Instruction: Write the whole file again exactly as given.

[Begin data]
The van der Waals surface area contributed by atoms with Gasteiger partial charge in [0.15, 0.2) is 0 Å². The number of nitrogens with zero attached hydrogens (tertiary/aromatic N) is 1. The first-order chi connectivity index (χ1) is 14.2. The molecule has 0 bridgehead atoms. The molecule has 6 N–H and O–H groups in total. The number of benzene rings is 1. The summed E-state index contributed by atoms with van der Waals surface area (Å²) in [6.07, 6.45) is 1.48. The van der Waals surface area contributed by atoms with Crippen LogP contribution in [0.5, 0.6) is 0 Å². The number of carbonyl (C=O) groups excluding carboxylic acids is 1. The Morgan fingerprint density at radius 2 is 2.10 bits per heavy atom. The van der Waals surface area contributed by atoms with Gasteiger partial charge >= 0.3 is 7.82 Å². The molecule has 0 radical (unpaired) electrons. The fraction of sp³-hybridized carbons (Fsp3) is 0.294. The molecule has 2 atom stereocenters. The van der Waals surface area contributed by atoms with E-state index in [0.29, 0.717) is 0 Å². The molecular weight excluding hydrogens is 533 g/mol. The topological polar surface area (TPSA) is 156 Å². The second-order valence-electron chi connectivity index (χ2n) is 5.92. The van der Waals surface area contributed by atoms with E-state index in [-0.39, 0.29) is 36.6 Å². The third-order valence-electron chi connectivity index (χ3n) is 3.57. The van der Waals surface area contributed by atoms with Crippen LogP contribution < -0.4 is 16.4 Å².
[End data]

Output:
The van der Waals surface area contributed by atoms with Gasteiger partial charge in [0.15, 0.2) is 0 Å². The number of nitrogens with zero attached hydrogens (tertiary/aromatic N) is 1. The first-order chi connectivity index (χ1) is 14.2. The molecule has 0 bridgehead atoms. The molecule has 6 N–H and O–H groups in total. The number of benzene rings is 1. The summed E-state index contributed by atoms with van der Waals surface area (Å²) in [6.07, 6.45) is 1.48. The van der Waals surface area contributed by atoms with Crippen LogP contribution in [0.5, 0.6) is 0 Å². The number of carbonyl (C=O) groups excluding carboxylic acids is 1. The Morgan fingerprint density at radius 2 is 2.10 bits per heavy atom. The van der Waals surface area contributed by atoms with Gasteiger partial charge >= 0.3 is 7.82 Å². The molecule has 0 radical (unpaired) electrons. The fraction of sp³-hybridized carbons (Fsp3) is 0.294. The molecule has 2 atom stereocenters. The van der Waals surface area contributed by atoms with E-state index in [0.29, 0.717) is 0 Å². The molecular weight excluding hydrogens is 533 g/mol. The topological polar surface area (TPSA) is 156 Å². The second-order valence-electron chi connectivity index (χ2n) is 5.92. The van der Waals surface area contributed by atoms with E-state index in [-0.39, 0.29) is 36.6 Å². The third-order valence-electron chi connectivity index (χ3n) is 3.57. The van der Waals surface area contributed by atoms with Crippen LogP contribution < -0.4 is 16.4 Å².